14. 14. ADPKD – Extra-Renal <ul><li>GI </li></ul><ul><ul><li>Hepatic cysts -50%, increases with age </li></ul></ul><ul><ul><li>Pancreatic cysts </li></ul></ul><ul><ul><li>Colonic diverticuli </li></ul></ul><ul><li>Cardiovascular </li></ul><ul><ul><li>Mitral valve prolapse </li></ul></ul><ul><ul><li>Intracranial aneurysms </li></ul></ul>
  15. 15. Juvenile Nephronophthisis/Medullary Cystic Disease Complex <ul><li>Cysts at corticomedullary junction </li></ul><ul><li>JN – autosomal recessive </li></ul><ul><ul><li>Gene – NPH1,2,3 on chromosome 2 </li></ul></ul><ul><ul><li>Leading cause of renal failure in teenagers </li></ul></ul><ul><li>MCD – autosomal dominant </li></ul><ul><ul><li>Unknown genetic locus </li></ul></ul><ul><ul><li>Presents after age 20 </li></ul></ul><ul><li>Both assoc with interstitial nephritis </li></ul>
  16. 16. Tuberous Sclerosis <ul><li>Triad of adenoma sebaceum(75%), epilepsy (80%), and mental retardation(60%) </li></ul><ul><li>Renal masses </li></ul><ul><ul><li>Cysts – 20% (frequently before 3 yo) </li></ul></ul><ul><ul><li>RCC – 2% </li></ul></ul><ul><ul><li>AML – 50% (rare before 6yo) </li></ul></ul><ul><li>Autosomal dominant </li></ul><ul><ul><li>TSC1 on chromosome 9 </li></ul></ul><ul><ul><li>TSC2 on chromosome 16 – contiguous gene syndrome </li></ul></ul>
  17. 17. VHL <ul><li>Associated with cerebellar and retinal hemangioblastomas, cysts of pancreas, kidney(76%), and epididymis, pheo(10-12%), and RCC (50%) </li></ul><ul><li>Autosomal recessive </li></ul><ul><li>Chromosome 3 – tumor suppressor gene to regulate HIF </li></ul>
  18. 18. Multicystic Dysplastic Kidney <ul><li>Involves the entire kidney </li></ul><ul><li>Always show primitive ducts on path – tubules encased by fibromuscular cells – nephron precursor </li></ul><ul><li>3 forms </li></ul><ul><ul><li>Large cysts – bunch of grapes </li></ul></ul><ul><ul><li>Solid cystic dysplasia – small cysts </li></ul></ul><ul><ul><li>Hydronephrotic – prominent central medial cyst </li></ul></ul>
  19. 19. MCDK <ul><li>Non-Renaform shape on imaging </li></ul><ul><li>Small cysts between the larger ones </li></ul><ul><li>Communication may not be visible but is present </li></ul><ul><li>Associations </li></ul><ul><ul><li>Contralateral UPJ Obstruction – 3-12% </li></ul></ul><ul><ul><li>Contralateral VUR – 18-43% </li></ul></ul><ul><ul><li>HTN </li></ul></ul><ul><ul><li>Malignancy – Wilms’ tumor rare </li></ul></ul>
  20. 20. MCKD <ul><li>National MCKD Registry U/S Follow Up </li></ul>4-6 mos >5yrs Not Identifiable 7.2% 23.9% Smaller 65.7% 23.9% Larger 5% 1.3% Unchanged 22.1% 37.1%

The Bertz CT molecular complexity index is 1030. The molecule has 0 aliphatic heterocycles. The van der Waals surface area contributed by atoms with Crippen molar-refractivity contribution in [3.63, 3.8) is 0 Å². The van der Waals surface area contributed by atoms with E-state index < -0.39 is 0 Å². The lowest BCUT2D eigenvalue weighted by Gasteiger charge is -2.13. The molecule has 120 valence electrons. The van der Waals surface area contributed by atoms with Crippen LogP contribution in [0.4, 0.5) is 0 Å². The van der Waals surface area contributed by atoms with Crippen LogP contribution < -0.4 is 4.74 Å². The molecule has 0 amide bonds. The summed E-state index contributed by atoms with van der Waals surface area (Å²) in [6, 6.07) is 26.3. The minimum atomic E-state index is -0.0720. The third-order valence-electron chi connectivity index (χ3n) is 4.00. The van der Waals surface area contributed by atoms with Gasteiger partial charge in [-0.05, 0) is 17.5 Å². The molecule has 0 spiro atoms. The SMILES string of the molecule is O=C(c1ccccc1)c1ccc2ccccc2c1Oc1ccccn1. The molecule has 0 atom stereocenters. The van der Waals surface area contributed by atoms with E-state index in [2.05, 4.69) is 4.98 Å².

21. 21. Benign Multilocular Cyst (Cystic Nephroma) <ul><li>Well encapsulated </li></ul><ul><li>Unilateral and solitary </li></ul><ul><li>Multilocular </li></ul><ul><li>No communication between loculations </li></ul><ul><li>Non-dysplastic </li></ul><ul><li>Indistinguishable from Wilms’ tumor variants by imaging </li></ul><ul><li>Diagnosis – by surgical excision </li></ul>
  22. 22. Benign Multilocular Cysts <ul><li>Before 4yo – 67% male </li></ul><ul><li>After 30yo – 75% female </li></ul><ul><li>Cysts lined by cuboidal/columnar epithelium and contain clear/straw colored fluid </li></ul><ul><li>Septa composed of either fibrous tissue or immature (embryonic-type) tissue </li></ul>
  23. 23. Simple Cysts <ul><li>Incidence </li></ul><ul><ul><li>0-18 yrs – 0.22% </li></ul></ul><ul><ul><li>40 yrs – 20% </li></ul></ul><ul><ul><li>60 yrs – 33% </li></ul></ul><ul><ul><li>50 yrs + (on autopsy) - >50% </li></ul></ul>
  24. 24. Bozniak Classification <ul><li>Category I – good through transmission, no internal echoes, sharp smooth wall </li></ul><ul><ul><li>No surgery </li></ul></ul><ul><li>Category II – some septation, minimal calcificaitons </li></ul><ul><ul><li>No surgery </li></ul></ul><ul><li>Category IIF – significant calcification in the wall </li></ul><ul><ul><li>No surgery </li></ul></ul>
  25. 25. Bozniak Classification <ul><li>Category III – Prominent septation, thicker wall </li></ul><ul><ul><li>Surgery </li></ul></ul><ul><li>Category IV – Irregular margins, solid enhancing elements, probably malignant </li></ul><ul><ul><li>Surgery </li></ul></ul>